3. An interesting read about a 5 year trend (2013-2017) accident and crash trends for drivers who tested positive for cannabinoid drug. There is a link toward the bottom of the page to the PDF which has very detailed statistics. Michigan State Police (MSP) Drivers Tested Positive for Cannabinoid Drugs (Delta 9, Hashish Oil, Hashish, Marijuana/Marihuana, Marinol, Tetrahydrocannabinols, THC, or Cannabinoid, type unknown) 2017 Traffic Crash Data There were 174 drivers who tested positive for cannabinoid drug use involved in 169 motor vehicle crashes. Of those crashes, 131 were classified as fatal, resulting in 144 fatalities. An additional 156 persons were injured. The highest number of motor vehicle crashes with drivers who tested positive for cannabinoid drug use (19) occurred in April and May, and the highest number of fatal crashes (17)and persons killed (19) occurred in May. Charged with driving under the influence of marijuana or alcohol? Contact Komorn Law for a free case evaluation 800-656-3557. Michigan driver statistics indicate 6.5 percent of licensed drivers who tested positive for using cannabinoid drugs were age 16-20, and 16.7 percent of drivers who tested positive for using cannabinoid drugs in crashes were also in that age group. See the entire PDF report here which has very detailed breakdowns. Michigan Traffic Crash Facts (Main Website) About Komorn Law Komorn Law has represented numerous clients through the legal chaos of starting up a business in the Michigan Medical Marihuana Industry. If you or someone you know is facing charges as a result of Medical Marijuana, DUI, Drugs, Forfeiture, Criminal Enterprise, etc. Please contact our office and ensure you’re defended by an experienced lawyer in the evolving laws. Lead attorney Michael Komorn is recognized as an expert on the Michigan Medical Marihuana Act. He is the President of the Michigan Medical Marijuana Association (MMMA), a nonprofit patient advocacy group which advocates for the rights of medical marijuana patients and their caregivers. Contact us for a free no-obligation case evaluation 800-656-3557. Follow Komorn Law Facebook Twitter You Tube – Komorn (Legal Topics and Advice) Michigan Medical Marijuana Association Planet Green Trees (Law Topic Radio Show) Legal Defense Alliance (Pre-paid Legal Assistance) Komorn Law Blogs Michigan Medical Marijuana Association (Forums) The post 2017 Stats for Drivers Tested Positive for Cannabinoid Drugs appeared first on Komorn Law. View the full article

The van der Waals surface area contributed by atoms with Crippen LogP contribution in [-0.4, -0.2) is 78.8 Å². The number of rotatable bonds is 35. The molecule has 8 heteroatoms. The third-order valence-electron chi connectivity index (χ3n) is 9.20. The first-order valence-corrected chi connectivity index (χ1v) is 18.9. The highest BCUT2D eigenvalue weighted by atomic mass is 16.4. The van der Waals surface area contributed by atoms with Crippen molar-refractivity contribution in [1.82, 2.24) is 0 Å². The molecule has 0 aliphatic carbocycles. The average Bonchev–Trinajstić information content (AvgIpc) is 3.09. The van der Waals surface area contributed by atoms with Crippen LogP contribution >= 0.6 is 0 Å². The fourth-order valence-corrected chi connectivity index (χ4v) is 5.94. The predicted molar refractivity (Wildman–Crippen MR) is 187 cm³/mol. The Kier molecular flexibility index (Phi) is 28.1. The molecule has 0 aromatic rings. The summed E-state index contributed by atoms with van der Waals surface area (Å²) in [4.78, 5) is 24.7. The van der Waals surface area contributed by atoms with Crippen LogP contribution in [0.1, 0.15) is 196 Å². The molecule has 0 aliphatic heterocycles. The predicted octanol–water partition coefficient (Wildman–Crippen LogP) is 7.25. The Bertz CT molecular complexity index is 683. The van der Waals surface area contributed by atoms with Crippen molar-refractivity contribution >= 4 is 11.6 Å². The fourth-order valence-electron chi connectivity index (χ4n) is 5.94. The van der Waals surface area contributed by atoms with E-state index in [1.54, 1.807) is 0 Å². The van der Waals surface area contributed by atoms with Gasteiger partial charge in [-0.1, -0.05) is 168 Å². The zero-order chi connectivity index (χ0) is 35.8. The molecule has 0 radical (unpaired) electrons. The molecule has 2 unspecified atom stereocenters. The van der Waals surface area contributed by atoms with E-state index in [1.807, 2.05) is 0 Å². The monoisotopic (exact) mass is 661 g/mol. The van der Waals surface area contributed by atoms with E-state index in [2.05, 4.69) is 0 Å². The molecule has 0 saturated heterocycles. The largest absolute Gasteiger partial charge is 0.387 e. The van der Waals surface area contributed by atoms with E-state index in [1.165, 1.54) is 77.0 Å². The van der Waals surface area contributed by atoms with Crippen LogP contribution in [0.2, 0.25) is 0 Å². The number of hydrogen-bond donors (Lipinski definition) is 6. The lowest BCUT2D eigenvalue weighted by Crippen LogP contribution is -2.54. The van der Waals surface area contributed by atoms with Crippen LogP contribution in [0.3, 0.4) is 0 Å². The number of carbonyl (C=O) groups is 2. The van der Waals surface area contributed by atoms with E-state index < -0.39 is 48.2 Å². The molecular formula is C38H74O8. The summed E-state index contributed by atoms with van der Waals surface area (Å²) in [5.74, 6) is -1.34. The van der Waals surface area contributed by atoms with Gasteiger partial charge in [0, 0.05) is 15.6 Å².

4. THETFORD TOWNSHIP (WJRT) – Thetford Township Police Chief Robert Kenny was arrested this week in connection with an investigation into surplus military equipment his department received. Genesee County Sheriff Robert Pickell scheduled a press conference for Thursday morning to discuss “the arrest and charges” Kenny is facing. Court records show Kenny is charged with embezzlement and obstruction of justice dating back to 2012. The sheriff’s office has been investigating Thetford Township’s use of more than $1 million worth of surplus military equipment obtained through the Law Enforcement Supports Office over the past decade. Kenny obtained the equipment, including a large forklift down to several used sleeping bags, on behalf of the township’s two-person police department. Thetford Township Supervisor Gary Stevens has challenged Kenny for months to account for the whereabouts of the equipment. Much of it had been stored on private property inside and outside the township. Earlier this year, a resident dropped off a large forklift and other equipment at the township hall after storing it on his land for years. The forklift then ended up in Stevens’ driveway a few weeks later, leading to a $1,300 towing bill to remove it. Kenny also turned in an envelope this spring containing nearly $5,000, which he told officials was the proceeds from selling some of the equipment for scrap metal. In April, the sheriff’s office raided the Thetford Township offices and seized several boxes of evidence. The Thetford Township Board had planned to seek a public vote in November on whether residents wanted to continue the police department, but those plans were nixed when board members learned it was too late to get a question on the ballot. Report From ABC12 News Team (8/22/2018) Thetford Township has to return its military surplus after police chief arrest Michigan Radio By TRACY SAMILTON 9/11/18 Thetford Township will have to return its federal military surplus – if it can locate it – to the government, if there are no other police departments that want it. That’s after Thetford Township police chief Robert Kenny was arrested for allegedly embezzling from the program. Kenny acquired a large amount of federal military surplus since 2012 – nearly 4,000 items, with a retail value of $2.7 million. He was arrested in late August for allegedly pocketing the proceeds from selling some of it. Larry Goerge is the state coordinator for the surplus program. He says today, it’s unlikely Kenny would have been able to get so much. “There’s been a lot of changes in the program since he was originally participating,” says Goerge. “We’ve covered a lot of those little loopholes that departments would have in the past.” Kenny faces up to five years in prison for the embezzlement. He was also charged with obstruction of justice after he staged a fake “discovery” of missing money. Yet another problem came to light after Kenny’s arrest. The police department wasn’t paying back a loan on a truck it purchased. The loan came from the township’s sewerage department. Township supervisor Gary Stevens says he may have to reduce the hours of one of the police department’s two remaining employees, in order to fix the budgets for the police department and the sewerage department. There are some other consequences from Kenny’s arrest. A day after the arrest, the township’s clerk, a Kenny supporter, resigned. There may have to be a special election to replace her, because township trustees who supported Kenny wanted to hire one person and trustees who were instrumental in exposing Kenny’s alleged crimes wanted another. About Komorn Law Komorn Law has represented numerous clients through the legal chaos of starting up a business in the Michigan Medical Marihuana Industry. If you or someone you know is facing charges as a result of Medical Marijuana, DUI, Drugs, Forfeiture, Criminal Enterprise, etc. Please contact our office and ensure you’re defended by an experienced lawyer in the evolving laws. Lead attorney Michael Komorn is recognized as an expert on the Michigan Medical Marihuana Act. He is the President of the Michigan Medical Marijuana Association (MMMA), a nonprofit patient advocacy group which advocates for the rights of medical marijuana patients and their caregivers. Contact us for a free no-obligation case evaluation 800-656-3557. Follow Komorn Law Facebook Twitter You Tube – Komorn (Legal Topics and Advice) Michigan Medical Marijuana Association Planet Green Trees (Law Topic Radio Show) Legal Defense Alliance (Pre-paid Legal Assistance) Komorn Law Blogs Michigan Medical Marijuana Association (Forums) The post Thetford Township police chief arrested amid military equipment investigation appeared first on Komorn Law. View the full article